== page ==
20), including a few notebooks and birthday cards. At first I
intended to send them to Aaron the next morning myself so as to open
up an exciting and thankful day for him. As I started to write wishes
on the card, I felt rather than “I”, I was more comfortable with
the pronoun “we”. Then the idea of a collaborative birthday gift
sparkled: why not let everyone sign their names on the card? I
immediately coordinated with my advisor, Ms. Tinsley-Stribling, who
then hung the card on her door and sent an email to everyone but
Aaron informing them to sign their names before check-in on Sunday so
that a birthday party would be possible.
What a thrilling plan it was! That night I dreamed over and over
again expecting the 8 o’clock in the morning to turn into the 8
o’clock in the evening, check-in time for Access Exeter.
However, when I collected the card on Sunday evening, there were
merely 15 signatures. In addition, Mr. Perdomo, the advisor on duty
did not hold a dorm meeting, so students were scattered to check in
and didn’t allow a party any more. Disappointment strongly struck me
though I met Aaron at last.
By contrast, we did a great job for Henry’s birthday. We had
collected everyone’s signature by Monday. Also, both Ms. Tinsley-
Stribling and I had told Mr. Brodsky to hold everyone in the common
room until 8:00 p.m. on Wednesday, which made way for the perfect
birthday party!
In conclusion, regardless of whose birthday it is, and whether we
manage to throw a party, we are all ready to encourage each other,
with a smile.
One of the most enjoyable activities of the week is the
“Residential Life Time” on Friday mornings. Just by reading the
caption may we feel the relaxing atmosphere! Since Ms. Tinsley-
Stribling and her husband are both in charge of Peabody Hall, there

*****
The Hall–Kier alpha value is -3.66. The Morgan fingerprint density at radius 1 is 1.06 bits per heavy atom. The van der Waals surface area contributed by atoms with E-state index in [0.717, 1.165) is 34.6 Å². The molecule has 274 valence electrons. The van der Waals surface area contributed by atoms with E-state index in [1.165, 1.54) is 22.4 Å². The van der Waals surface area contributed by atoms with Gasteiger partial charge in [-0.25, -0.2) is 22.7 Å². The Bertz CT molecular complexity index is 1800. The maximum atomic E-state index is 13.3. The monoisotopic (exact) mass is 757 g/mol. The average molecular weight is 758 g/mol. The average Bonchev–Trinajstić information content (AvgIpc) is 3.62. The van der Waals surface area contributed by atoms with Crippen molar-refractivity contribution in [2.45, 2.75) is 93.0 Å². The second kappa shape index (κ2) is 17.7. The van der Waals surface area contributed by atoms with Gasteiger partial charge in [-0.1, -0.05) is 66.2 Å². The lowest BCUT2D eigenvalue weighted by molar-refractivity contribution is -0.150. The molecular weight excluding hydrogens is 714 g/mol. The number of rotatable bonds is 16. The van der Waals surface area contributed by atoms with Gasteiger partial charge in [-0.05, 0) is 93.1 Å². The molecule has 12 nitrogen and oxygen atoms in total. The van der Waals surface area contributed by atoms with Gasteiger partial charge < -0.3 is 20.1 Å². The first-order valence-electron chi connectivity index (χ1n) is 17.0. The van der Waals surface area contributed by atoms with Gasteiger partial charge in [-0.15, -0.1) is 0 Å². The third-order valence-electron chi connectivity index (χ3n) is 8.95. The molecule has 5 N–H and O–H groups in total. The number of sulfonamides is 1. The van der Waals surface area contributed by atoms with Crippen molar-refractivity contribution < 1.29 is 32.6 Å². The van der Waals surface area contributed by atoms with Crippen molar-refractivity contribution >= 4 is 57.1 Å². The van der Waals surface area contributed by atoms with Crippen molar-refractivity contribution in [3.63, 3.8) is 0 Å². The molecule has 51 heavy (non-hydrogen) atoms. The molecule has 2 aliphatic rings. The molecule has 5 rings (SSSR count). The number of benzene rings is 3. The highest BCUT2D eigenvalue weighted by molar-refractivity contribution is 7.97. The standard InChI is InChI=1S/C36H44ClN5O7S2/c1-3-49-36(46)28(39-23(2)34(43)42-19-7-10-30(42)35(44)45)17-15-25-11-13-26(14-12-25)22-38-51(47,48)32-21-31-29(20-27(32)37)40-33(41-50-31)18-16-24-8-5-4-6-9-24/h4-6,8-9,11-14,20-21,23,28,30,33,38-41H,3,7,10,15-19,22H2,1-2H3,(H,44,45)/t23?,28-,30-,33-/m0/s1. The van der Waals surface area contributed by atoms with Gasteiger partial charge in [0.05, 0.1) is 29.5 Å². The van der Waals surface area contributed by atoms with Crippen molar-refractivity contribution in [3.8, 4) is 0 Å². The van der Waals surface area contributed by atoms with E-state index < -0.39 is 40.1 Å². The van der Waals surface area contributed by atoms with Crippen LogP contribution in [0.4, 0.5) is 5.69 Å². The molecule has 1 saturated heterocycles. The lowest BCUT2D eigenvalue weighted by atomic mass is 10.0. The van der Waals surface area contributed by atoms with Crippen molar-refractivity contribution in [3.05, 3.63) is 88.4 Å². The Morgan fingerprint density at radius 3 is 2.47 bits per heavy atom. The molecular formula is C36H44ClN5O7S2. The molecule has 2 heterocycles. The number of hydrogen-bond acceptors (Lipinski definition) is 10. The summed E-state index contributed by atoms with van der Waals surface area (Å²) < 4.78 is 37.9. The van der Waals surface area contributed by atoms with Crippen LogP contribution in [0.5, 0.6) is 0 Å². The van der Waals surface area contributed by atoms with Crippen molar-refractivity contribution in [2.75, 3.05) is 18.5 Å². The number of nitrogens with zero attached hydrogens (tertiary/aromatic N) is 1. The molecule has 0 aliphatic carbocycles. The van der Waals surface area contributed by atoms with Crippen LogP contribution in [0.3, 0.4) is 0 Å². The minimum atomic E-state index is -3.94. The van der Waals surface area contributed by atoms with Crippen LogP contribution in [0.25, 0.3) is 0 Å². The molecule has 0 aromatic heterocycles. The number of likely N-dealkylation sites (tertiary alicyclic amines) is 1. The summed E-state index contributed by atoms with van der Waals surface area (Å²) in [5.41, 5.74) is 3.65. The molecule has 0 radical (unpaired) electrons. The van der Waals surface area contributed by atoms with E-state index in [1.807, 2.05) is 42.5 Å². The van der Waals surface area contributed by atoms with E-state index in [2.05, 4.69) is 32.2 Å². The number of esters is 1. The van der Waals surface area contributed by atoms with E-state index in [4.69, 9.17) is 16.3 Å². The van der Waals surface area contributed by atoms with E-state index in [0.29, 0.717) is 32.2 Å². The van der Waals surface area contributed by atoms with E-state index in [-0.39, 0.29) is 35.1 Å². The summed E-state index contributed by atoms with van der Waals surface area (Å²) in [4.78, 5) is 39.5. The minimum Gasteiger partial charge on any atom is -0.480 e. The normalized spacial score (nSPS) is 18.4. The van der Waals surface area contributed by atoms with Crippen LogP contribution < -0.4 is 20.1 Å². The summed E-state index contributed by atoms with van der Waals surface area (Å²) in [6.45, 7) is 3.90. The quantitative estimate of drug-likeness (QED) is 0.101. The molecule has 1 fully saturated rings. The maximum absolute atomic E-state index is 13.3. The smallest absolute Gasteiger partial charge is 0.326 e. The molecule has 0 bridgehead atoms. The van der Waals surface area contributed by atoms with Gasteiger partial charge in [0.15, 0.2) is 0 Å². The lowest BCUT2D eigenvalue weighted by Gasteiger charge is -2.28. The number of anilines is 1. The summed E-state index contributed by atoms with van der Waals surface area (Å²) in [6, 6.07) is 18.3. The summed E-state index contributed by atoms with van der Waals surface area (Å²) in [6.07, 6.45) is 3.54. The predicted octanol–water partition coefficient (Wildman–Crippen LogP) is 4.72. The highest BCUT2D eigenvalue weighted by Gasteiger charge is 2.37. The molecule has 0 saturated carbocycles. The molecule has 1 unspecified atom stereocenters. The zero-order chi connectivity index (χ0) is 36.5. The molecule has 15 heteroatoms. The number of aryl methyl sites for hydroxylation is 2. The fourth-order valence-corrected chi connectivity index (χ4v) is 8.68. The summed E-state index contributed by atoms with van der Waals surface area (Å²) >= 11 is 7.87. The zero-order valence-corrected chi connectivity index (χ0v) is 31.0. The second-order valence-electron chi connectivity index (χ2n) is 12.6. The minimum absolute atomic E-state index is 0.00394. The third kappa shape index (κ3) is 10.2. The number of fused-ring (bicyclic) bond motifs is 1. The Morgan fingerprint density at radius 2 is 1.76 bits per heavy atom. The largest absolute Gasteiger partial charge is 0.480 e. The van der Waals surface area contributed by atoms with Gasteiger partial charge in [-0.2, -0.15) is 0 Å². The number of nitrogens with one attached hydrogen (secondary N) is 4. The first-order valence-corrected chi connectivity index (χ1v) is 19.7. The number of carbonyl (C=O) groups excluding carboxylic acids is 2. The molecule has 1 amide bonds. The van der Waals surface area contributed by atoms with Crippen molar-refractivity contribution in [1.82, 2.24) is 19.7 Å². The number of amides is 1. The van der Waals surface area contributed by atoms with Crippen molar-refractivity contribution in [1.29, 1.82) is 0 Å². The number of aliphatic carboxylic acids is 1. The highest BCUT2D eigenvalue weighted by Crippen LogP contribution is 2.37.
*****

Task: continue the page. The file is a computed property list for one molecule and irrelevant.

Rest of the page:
are always eleven of us sitting on a carpet.
On the first week, instead of introducing ourselves, we started by
showing and talking about two critical objects in our life, an even

better way to show one’s hobbies and preferences than direct
narration. Some of us talked of their cellphones, Rubik’s cube,
musical instruments, etc. There turned out to be a few professional
pianists and guitarists in this group! Never would we admire each
other for techniques in such disciplines unless we share them like
Another activity I found quite interesting was an interactive one:
everyone needed to write one thing he liked about another person on
the piece of paper of that person without repeating something already
written. This was on the third week, so we did have plenty of
memories to write about or be inspired with. For example, there is
only one person that shares exactly the same sports schedule with me,
and he happens to be in our dorm! He is Winnie from Thailand, who has
been quite competitive in both basketball and cross country running.
These 45 minutes per week are some of the most precious and
influential time periods, given that 11 people are expressing their
genuine deep feelings about Exeter Summer, or some active attitudes
toward life. If only there were two or three advisories each week!
“George!” “Here!” “Ugo!” “Here!” “Ethan Cheng!”
Since the first one-by-one check-in, all of us have been matching
faces to names. Some advisors such as Ms. Ferguson managed to
memorize all within five days so that they might put a tick as soon
as they saw them, whereas it took me three weeks to know everybody in
this building, for it was sometimes hard to distinguish the source of
the word “here”. I finally made it with the help of Exeter Connect,
where everyone’s portrait, full name and birthday appeared in the
“dorms” section.
After that, another ambitious plan floated out of my mind: what
about collecting everyone’s profile and memorizing all of them? Our
full names, birthdays and room numbers are readily available, while
our respective advisors and nationalities need to be filled out one
by one. This may seem meaningless as some people point out, but
remembering our basic information will not only do me good in the
last few days, but also comfort and solace me after farewell.
To sum up, this temporary family is providing us with precious
experience and friendship. In a few days our physical distance will
increase by thousands of miles, but our distance also remains only a
few inches long on the check-in list.

Sicheng Dong (Lucas)
July 27, 2019